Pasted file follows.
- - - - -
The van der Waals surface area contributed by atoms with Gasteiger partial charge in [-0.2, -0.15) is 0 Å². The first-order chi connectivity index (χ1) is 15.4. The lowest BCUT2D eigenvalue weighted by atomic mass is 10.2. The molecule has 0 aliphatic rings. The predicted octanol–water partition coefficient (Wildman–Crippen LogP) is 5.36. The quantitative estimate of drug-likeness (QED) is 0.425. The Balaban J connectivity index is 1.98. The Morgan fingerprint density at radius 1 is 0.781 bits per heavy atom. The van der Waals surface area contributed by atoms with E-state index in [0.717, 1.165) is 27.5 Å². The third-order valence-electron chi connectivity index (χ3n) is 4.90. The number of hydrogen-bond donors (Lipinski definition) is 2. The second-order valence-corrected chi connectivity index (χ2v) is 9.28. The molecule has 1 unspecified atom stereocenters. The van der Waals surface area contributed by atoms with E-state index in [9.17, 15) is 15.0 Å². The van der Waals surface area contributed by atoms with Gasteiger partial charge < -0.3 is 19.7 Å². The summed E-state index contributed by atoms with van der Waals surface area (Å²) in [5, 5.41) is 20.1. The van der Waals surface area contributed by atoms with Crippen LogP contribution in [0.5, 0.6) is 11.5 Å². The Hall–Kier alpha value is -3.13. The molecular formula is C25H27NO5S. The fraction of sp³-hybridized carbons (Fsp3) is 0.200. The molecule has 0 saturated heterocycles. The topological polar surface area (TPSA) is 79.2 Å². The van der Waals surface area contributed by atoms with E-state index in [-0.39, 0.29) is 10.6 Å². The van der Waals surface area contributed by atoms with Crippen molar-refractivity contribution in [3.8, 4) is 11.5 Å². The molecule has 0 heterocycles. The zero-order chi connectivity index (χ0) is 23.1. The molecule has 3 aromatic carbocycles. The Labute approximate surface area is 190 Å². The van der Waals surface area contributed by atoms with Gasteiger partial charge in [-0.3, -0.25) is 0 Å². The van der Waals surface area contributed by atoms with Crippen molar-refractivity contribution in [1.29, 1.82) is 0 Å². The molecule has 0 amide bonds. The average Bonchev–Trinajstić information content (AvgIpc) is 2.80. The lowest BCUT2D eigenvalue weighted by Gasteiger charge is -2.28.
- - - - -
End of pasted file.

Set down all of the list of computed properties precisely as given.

The van der Waals surface area contributed by atoms with Gasteiger partial charge in [-0.2, -0.15) is 0 Å². The first-order chi connectivity index (χ1) is 15.4. The lowest BCUT2D eigenvalue weighted by atomic mass is 10.2. The molecule has 0 aliphatic rings. The predicted octanol–water partition coefficient (Wildman–Crippen LogP) is 5.36. The quantitative estimate of drug-likeness (QED) is 0.425. The Balaban J connectivity index is 1.98. The Morgan fingerprint density at radius 1 is 0.781 bits per heavy atom. The van der Waals surface area contributed by atoms with E-state index in [0.717, 1.165) is 27.5 Å². The third-order valence-electron chi connectivity index (χ3n) is 4.90. The number of hydrogen-bond donors (Lipinski definition) is 2. The second-order valence-corrected chi connectivity index (χ2v) is 9.28. The molecule has 1 unspecified atom stereocenters. The van der Waals surface area contributed by atoms with E-state index in [9.17, 15) is 15.0 Å². The van der Waals surface area contributed by atoms with Gasteiger partial charge < -0.3 is 19.7 Å². The summed E-state index contributed by atoms with van der Waals surface area (Å²) in [5, 5.41) is 20.1. The van der Waals surface area contributed by atoms with Crippen LogP contribution in [0.5, 0.6) is 11.5 Å². The Hall–Kier alpha value is -3.13. The molecular formula is C25H27NO5S. The fraction of sp³-hybridized carbons (Fsp3) is 0.200. The molecule has 0 saturated heterocycles. The topological polar surface area (TPSA) is 79.2 Å². The van der Waals surface area contributed by atoms with E-state index in [-0.39, 0.29) is 10.6 Å². The van der Waals surface area contributed by atoms with Crippen molar-refractivity contribution in [3.8, 4) is 11.5 Å². The molecule has 0 heterocycles. The zero-order chi connectivity index (χ0) is 23.1. The molecule has 3 aromatic carbocycles. The Labute approximate surface area is 190 Å². The van der Waals surface area contributed by atoms with Gasteiger partial charge in [-0.3, -0.25) is 0 Å². The van der Waals surface area contributed by atoms with Crippen molar-refractivity contribution in [1.29, 1.82) is 0 Å². The molecule has 0 amide bonds. The average Bonchev–Trinajstić information content (AvgIpc) is 2.80. The lowest BCUT2D eigenvalue weighted by Gasteiger charge is -2.28.